Between compliance with a constantly growing list of government policies, doing today’s jobs with yesterday’s infrastructure while trying to cut spending, IT manager s don’t have an easy job. Add to that supporting users and dealing with the damage they can do and the job becomes daunting. That gets even worse when you find a growing portion of your staff is working from the other side of the planet while you sleep. How bad is the malware problem?
The results of Bit9′s “2010 What’s Running on Your Users’ Desktops?” survey, released Monday, uncovered PCs with a significant amount of non-business software, including games, toolbars, and torrent software. Of greater concern, IT pros surveyed also discovered malware, such as ransom-ware, Trojans, and Chinese spyware.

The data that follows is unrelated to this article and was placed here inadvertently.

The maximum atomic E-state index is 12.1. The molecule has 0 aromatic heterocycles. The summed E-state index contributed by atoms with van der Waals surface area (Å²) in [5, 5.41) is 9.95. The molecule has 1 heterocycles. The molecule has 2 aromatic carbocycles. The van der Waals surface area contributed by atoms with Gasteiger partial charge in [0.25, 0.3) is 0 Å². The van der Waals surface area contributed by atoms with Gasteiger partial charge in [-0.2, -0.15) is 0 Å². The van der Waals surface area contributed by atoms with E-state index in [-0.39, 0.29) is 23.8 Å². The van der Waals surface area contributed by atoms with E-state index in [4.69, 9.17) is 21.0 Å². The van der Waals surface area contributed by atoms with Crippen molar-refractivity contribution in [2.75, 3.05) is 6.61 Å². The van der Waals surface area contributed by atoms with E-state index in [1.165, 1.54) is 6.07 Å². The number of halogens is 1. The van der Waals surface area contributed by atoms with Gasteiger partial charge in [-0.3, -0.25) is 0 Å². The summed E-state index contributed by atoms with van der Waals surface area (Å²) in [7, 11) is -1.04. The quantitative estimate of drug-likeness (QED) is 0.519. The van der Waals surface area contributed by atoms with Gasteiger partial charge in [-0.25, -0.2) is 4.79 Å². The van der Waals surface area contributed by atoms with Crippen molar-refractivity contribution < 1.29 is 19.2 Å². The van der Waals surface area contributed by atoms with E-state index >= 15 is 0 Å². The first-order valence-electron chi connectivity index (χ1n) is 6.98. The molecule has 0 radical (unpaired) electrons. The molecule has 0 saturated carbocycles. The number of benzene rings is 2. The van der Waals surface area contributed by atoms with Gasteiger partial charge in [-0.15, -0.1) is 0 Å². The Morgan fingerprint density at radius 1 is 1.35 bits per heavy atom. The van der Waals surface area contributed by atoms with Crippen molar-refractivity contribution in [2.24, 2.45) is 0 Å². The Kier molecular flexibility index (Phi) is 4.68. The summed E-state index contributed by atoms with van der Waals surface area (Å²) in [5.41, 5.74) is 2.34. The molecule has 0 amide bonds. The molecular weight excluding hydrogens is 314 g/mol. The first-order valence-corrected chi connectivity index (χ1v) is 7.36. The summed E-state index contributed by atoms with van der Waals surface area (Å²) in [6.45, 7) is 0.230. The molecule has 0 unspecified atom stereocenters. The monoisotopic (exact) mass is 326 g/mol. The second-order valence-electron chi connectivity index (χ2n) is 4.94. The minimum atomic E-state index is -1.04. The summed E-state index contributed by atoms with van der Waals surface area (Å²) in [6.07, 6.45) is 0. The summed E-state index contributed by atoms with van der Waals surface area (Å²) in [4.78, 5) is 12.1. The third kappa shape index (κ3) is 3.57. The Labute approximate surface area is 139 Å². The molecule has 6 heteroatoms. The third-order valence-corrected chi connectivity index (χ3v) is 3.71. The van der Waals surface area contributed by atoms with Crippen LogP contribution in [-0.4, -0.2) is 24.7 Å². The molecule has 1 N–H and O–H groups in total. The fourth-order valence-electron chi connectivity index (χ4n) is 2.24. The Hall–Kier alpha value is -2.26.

Among the 1,282 IT professionals questioned for the survey, 68 percent of them said they have software restrictions in place, but 45 percent said they still found unauthorized software on more than half of their client PCs.
Specifically, 46 percent of the IT folks surveyed said that spyware, malware, and unlicensed software continue to pose a problem by getting past traditional security methods. They also found that unauthorized or malicious software caused up to 25 percent of user downtime and calls to the help desk, leading to a drop in productivity. But 39 percent of the respondents also admitted they don’t have a software usage policy that specifically prohibits employees from downloading their own software.
As a result, only 32 percent of the IT pros surveyed said they felt confident their businesses would be safe from damage caused by unauthorized or malicious software this year. (Cnet)